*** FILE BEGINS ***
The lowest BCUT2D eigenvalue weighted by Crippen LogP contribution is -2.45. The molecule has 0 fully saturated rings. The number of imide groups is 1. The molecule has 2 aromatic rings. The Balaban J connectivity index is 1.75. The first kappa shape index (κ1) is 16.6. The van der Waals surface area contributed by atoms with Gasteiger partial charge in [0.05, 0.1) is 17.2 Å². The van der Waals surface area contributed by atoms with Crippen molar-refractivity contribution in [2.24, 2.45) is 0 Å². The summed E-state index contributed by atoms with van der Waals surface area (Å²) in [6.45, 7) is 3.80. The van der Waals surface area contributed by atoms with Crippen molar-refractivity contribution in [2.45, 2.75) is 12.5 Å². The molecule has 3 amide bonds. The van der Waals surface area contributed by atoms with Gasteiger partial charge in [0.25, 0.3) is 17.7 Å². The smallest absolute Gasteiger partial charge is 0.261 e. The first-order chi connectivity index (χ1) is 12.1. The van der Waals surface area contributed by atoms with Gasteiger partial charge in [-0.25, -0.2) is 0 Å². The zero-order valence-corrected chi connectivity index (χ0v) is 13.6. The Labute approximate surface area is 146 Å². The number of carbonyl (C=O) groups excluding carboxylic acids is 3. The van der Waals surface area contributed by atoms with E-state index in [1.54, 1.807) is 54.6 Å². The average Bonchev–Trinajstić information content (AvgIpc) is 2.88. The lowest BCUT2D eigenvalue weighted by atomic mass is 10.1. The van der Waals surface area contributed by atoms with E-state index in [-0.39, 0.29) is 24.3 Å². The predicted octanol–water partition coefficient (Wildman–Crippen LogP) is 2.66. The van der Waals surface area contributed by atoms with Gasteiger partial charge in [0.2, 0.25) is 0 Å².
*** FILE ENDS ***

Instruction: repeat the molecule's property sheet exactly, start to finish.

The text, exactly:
The lowest BCUT2D eigenvalue weighted by Crippen LogP contribution is -2.45. The molecule has 0 fully saturated rings. The number of imide groups is 1. The molecule has 2 aromatic rings. The Balaban J connectivity index is 1.75. The first kappa shape index (κ1) is 16.6. The van der Waals surface area contributed by atoms with Gasteiger partial charge in [0.05, 0.1) is 17.2 Å². The van der Waals surface area contributed by atoms with Crippen molar-refractivity contribution in [2.24, 2.45) is 0 Å². The summed E-state index contributed by atoms with van der Waals surface area (Å²) in [6.45, 7) is 3.80. The van der Waals surface area contributed by atoms with Crippen molar-refractivity contribution in [2.45, 2.75) is 12.5 Å². The molecule has 3 amide bonds. The van der Waals surface area contributed by atoms with Gasteiger partial charge in [0.25, 0.3) is 17.7 Å². The smallest absolute Gasteiger partial charge is 0.261 e. The first-order chi connectivity index (χ1) is 12.1. The van der Waals surface area contributed by atoms with Gasteiger partial charge in [-0.25, -0.2) is 0 Å². The zero-order valence-corrected chi connectivity index (χ0v) is 13.6. The Labute approximate surface area is 146 Å². The number of carbonyl (C=O) groups excluding carboxylic acids is 3. The van der Waals surface area contributed by atoms with E-state index in [1.54, 1.807) is 54.6 Å². The average Bonchev–Trinajstić information content (AvgIpc) is 2.88. The lowest BCUT2D eigenvalue weighted by atomic mass is 10.1. The van der Waals surface area contributed by atoms with E-state index in [-0.39, 0.29) is 24.3 Å². The predicted octanol–water partition coefficient (Wildman–Crippen LogP) is 2.66. The van der Waals surface area contributed by atoms with Gasteiger partial charge in [0.2, 0.25) is 0 Å².